Editor's Note: To commemorate the 150th anniversary of the Mormon Trail, The Salt Lake Tribune is offering this day-by-day account of the Mormon Pioneers' original trek from Winter Quarters, Nebraska, to the Great Salt Lake Valley. Tribune history writer Harold Schindler, using diaries, letters, journals and reminiscences that have come to light this century, has fleshed out the following narrative.
June 28, 1847
Much of the time before breakfast this morning was spent by pioneers trading with Moses "Black" Harris for pants, jackets, shirts and so forth, made of buckskin. They also traded for the skins themselves. According to William Clayton, Harris was a shrewd businessman. "He sells them high; the skins at $1.50 and $2, a pair of pants, $3. He will take powder, lead, caps, calico and domestic shirts in exchange, but puts his own price on both sides...it is difficult to obtain even a fair trade."
Before the Camp of Israel moved out on its westward journey, Harris will have traded for two rifles and some tobacco. Norton Jacob said, "He paid us in deer and elk skins." And as the celebrated mountaineer packed up, he told Wilford Woodruff he would--meet them again on Bear River. Then, as the pioneers headed down the western slope of the Continental Divide, Harris waited for the Oregon-bound Missouri emigrants to come up; perhaps they would need a guide.
After six miles, the Mormon wagon train came to a fork in the trail. One branch struck off directly west, the other angled to the south and west. It was this left-hand road leading to California that the pioneers took. It was at this junction that Willard Richards posted a guide board: "297 to Fort Laramie" The company continued to travel over desert terrain, "yielding nothing but wild sage and occasionally a grass root." They halted for noon on the banks of the Little Sandy, having come thirteen and one-half miles without a sign of wood, water or feed for the teams.
A little after 4:00 p.m., the pioneers began moving wagons across the fifty-foot breadth of the Little Sandy, two and one-half feet deep at that point, muddy and swift. They were across within the hour and expected to wheel another eight miles before camping for the night. But in a mile G.A. Smith, who had been riding out ahead of the company, met them. With him was the legendary mountain man, Jim Bridger and two of Bridger's men. Having been told that the pioneers had planned to stop at Bridger's trading post and seek his trail advice, Bridger suggested that "if you camp here, I'll stay until morning."
James Bridger, "Old Gabe," was truly one of the remarkable figures in the history of the West. An Ashley trapper, he contended with Taos trapper Etienne Provost for the honor of being the first white man to see the Great Salt Lake. Provost perhaps saw it in the autumn of 1824, Bridger certainly about the same time. Now for several hours, he sat around a campfire with Brigham Young and members of the Council of Twelve Apostles, and told them of the trails he had blazed, the sights he had seen and the adventures he had encountered. But most of all, he told them of the Great Salt Lake Valley and its immediate environs.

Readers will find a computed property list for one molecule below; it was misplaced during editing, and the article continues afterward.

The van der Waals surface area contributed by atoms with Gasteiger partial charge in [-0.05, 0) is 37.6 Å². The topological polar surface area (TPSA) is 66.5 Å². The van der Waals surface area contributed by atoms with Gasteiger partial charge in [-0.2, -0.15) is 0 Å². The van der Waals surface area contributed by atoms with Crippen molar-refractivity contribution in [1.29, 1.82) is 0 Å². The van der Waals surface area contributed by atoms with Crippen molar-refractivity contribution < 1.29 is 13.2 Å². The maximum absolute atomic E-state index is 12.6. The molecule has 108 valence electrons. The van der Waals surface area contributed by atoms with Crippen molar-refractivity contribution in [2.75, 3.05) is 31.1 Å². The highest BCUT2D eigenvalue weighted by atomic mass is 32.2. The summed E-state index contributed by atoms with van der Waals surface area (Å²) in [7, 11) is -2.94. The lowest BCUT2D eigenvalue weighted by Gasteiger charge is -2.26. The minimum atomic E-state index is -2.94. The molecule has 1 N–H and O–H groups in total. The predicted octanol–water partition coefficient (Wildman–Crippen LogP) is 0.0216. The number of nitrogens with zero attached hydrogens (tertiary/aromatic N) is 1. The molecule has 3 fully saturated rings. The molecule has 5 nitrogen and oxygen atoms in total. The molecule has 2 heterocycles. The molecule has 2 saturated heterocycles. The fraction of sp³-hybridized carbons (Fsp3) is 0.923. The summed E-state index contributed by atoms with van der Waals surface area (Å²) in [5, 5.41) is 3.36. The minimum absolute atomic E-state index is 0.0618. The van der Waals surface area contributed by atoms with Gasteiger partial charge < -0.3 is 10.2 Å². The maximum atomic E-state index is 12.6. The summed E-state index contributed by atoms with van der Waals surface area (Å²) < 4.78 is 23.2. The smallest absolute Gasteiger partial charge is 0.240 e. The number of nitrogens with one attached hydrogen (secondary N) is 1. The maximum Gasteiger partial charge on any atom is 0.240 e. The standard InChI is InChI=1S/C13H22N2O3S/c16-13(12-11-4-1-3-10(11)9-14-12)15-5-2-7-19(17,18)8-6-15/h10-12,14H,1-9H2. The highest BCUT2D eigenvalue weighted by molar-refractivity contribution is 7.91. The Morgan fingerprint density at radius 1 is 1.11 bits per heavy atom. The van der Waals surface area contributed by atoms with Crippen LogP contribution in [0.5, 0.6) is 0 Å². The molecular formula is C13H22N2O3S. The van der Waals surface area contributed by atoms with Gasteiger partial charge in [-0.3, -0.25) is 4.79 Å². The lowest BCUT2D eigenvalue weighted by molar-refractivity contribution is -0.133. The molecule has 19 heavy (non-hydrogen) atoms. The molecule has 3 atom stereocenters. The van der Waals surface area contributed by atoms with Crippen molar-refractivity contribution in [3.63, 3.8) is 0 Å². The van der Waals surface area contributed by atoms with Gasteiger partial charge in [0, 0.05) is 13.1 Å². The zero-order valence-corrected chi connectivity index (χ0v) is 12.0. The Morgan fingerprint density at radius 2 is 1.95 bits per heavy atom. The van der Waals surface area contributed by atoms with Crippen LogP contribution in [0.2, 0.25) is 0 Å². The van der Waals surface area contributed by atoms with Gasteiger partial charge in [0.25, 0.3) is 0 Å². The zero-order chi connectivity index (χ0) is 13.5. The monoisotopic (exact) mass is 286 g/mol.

For the Mormons he painted a more favorable image of the valley than did Black Harris. But, he said, it is not prudent to bring a large population into the Great Basin until it is proven that grain can survive the cold. So skeptical was he, that he told Young, "I would give $1,000 for a bushel of corn raised in the basin." He also criticized John Fremont's maps, for Fremont "knows nothing of this country, only the plains that he traveled. "I could correct all the maps put out about the West," he asserted.
Woodruff said Bridger had an immense knowledge "of nearly all Oregon, California, the mountains, lakes, valleys, rivers, brooks, creeks, mines and springs. He told us of gold, silver, copper, lead, coal, iron, sulphur, and saltpetre deposits." But, Woodruff added, what "Bridger wanted us to know was that frost could be our enemy. He did not know how frost would affect corn. And he said there was a spring at the end of the Salt Lake that produced hot and cold fresh water." One other thing, Bridger told them, there was a man who had begun a farm in Bear River Valley where the soil is good. (Miles Goodyear's place.)
Thomas Bullock dutifully recorded all that was said at this campfire, and also mentioned that earlier in the day Robert Crow's bull had gored an ox in the bowels. "His bulls are savage creatures, having gored many of the oxen." On this day, Amasa Lyman wrote a letter to Brigham Young from Thomas Grover's Mormon Ferry near the upper crossing of the North Platte River, explaining that Captain James Brown's command of the Mormon Battalion, except for a small detachment accompanying the Mississippi Saints from Fort Pueblo, was at the ferry; the rest are expected tomorrow.